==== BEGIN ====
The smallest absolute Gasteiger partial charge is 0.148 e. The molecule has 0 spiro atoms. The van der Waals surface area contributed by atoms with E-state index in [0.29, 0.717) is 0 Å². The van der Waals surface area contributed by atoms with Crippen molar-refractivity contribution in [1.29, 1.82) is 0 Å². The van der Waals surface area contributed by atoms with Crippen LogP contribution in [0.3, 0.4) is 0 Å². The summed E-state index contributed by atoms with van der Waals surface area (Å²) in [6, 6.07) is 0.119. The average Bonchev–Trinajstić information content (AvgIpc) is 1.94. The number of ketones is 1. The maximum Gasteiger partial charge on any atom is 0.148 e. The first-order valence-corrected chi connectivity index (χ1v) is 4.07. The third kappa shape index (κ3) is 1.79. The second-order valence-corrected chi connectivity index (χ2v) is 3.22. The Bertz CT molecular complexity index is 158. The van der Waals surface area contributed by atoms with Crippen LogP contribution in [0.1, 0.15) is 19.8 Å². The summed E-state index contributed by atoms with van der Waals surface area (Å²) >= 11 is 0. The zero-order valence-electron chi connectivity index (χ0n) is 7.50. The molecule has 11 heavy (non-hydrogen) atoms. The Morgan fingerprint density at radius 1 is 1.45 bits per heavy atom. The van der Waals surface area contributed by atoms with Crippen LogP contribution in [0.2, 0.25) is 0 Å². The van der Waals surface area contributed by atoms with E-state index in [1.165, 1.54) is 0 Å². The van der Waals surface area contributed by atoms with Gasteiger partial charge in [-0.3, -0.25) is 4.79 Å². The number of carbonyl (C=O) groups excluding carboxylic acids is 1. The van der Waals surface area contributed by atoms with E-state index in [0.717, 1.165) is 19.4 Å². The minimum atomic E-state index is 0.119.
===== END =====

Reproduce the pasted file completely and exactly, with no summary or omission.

The smallest absolute Gasteiger partial charge is 0.148 e. The molecule has 0 spiro atoms. The van der Waals surface area contributed by atoms with E-state index in [0.29, 0.717) is 0 Å². The van der Waals surface area contributed by atoms with Crippen molar-refractivity contribution in [1.29, 1.82) is 0 Å². The van der Waals surface area contributed by atoms with Crippen LogP contribution in [0.3, 0.4) is 0 Å². The summed E-state index contributed by atoms with van der Waals surface area (Å²) in [6, 6.07) is 0.119. The average Bonchev–Trinajstić information content (AvgIpc) is 1.94. The number of ketones is 1. The maximum Gasteiger partial charge on any atom is 0.148 e. The first-order valence-corrected chi connectivity index (χ1v) is 4.07. The third kappa shape index (κ3) is 1.79. The second-order valence-corrected chi connectivity index (χ2v) is 3.22. The Bertz CT molecular complexity index is 158. The van der Waals surface area contributed by atoms with Crippen LogP contribution in [0.1, 0.15) is 19.8 Å². The summed E-state index contributed by atoms with van der Waals surface area (Å²) >= 11 is 0. The zero-order valence-electron chi connectivity index (χ0n) is 7.50. The molecule has 11 heavy (non-hydrogen) atoms. The Morgan fingerprint density at radius 1 is 1.45 bits per heavy atom. The van der Waals surface area contributed by atoms with Crippen LogP contribution in [0.2, 0.25) is 0 Å². The van der Waals surface area contributed by atoms with E-state index in [1.165, 1.54) is 0 Å². The van der Waals surface area contributed by atoms with Gasteiger partial charge in [-0.3, -0.25) is 4.79 Å². The number of carbonyl (C=O) groups excluding carboxylic acids is 1. The van der Waals surface area contributed by atoms with E-state index in [0.717, 1.165) is 19.4 Å². The minimum atomic E-state index is 0.119.